Infantile spasms (IS) occur in 0.2-0.5 cases for every 1000 live births around the world, and are identified as sudden limb movements caused by seizures. Children with IS show these movements in the first year of life. IS are more likely to occur in children with a brain injury or brain tumour from tuberous sclerosis complex, a severe genetic disorder. If treatment is not provided early enough, children with IS may develop cognitive impairments including problems with memory, attention, or language. A greater understanding of the risk factors associated with IS may help prevent their onset. In a review by Dr. Miguel Cortez and colleagues, they report on the incidence and prevalence of IS in different geographical locations and investigate potential risk factors that may influence the development of IS. The authors defined incidence as the number of patients diagnosed with IS during the observed study period, and defined prevalence as the number of patients with active symptoms (i.e. seizures) of IS during the study period.

To gather reports on IS incidence and prevalence from 1946-2016, Dr. Cortez and colleagues conducted an extensive research review using multiple international databases. From the database searches, the researchers found 54 scientific articles reporting either IS incidence or prevalence from all continents except South America, Africa, and Oceania. The study found that for every 100,000 babies born during the study period, 25 were diagnosed with IS, and for every 100,000 people in a population, 1.5 had active symptoms of IS.

Another analysis revealed that the highest incidence of IS was in Europe, and particularly in Sweden, Denmark, Finland, and Iceland. Dr. Cortez and colleagues wondered if the high incidence of IS in these Scandinavian countries was due to local health care systems that could detect and diagnose IS more efficiently. However, they did not find any link between the incidence of IS and measures of healthcare quality, such as healthcare spending or number of physicians. Compared to Europe, there was a lower onset of IS in Asia and North America.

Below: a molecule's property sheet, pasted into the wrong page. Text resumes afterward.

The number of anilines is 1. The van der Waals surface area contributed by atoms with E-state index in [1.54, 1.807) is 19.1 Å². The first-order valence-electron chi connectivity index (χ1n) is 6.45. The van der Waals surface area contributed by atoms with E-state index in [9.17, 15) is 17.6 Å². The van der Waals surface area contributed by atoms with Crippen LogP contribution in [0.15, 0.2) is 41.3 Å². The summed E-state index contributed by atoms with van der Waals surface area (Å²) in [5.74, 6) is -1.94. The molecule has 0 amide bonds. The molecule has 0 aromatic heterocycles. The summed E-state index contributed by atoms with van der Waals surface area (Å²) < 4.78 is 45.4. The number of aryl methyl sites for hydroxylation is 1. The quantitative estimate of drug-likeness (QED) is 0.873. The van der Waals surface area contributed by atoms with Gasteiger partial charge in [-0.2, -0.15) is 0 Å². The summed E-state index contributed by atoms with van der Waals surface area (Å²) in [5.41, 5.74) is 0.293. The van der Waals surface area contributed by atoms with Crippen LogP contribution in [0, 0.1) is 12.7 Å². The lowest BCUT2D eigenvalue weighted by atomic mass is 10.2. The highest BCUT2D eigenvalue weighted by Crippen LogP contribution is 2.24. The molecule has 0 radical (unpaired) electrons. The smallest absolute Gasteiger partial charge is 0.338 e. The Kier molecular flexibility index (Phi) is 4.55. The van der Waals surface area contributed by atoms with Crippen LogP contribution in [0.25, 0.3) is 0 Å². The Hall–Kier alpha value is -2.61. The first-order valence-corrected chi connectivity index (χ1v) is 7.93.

Overall, the results show geographical differences and an environmental effect on the prevalence and incidence of IS. More geographical information is needed on IS incidence and prevalence in the Southern hemisphere to determine whether a comparable latitudinal effect exists. The epidemiology also suggests that some people may be more likely to have seizures if they have high melatonin and low Vitamin D3 levels. This is supported by prior studies revealing changes to melatonin or Vitamin D3 levels linked to abnormal brain activity and increased risk of seizures. However, additional studies are needed to confirm this. To further clarify risk factors of IS, Dr. Cortez advocates for the creation of a global IS registry to identify which individuals and populations are at greatest risk of developing IS.

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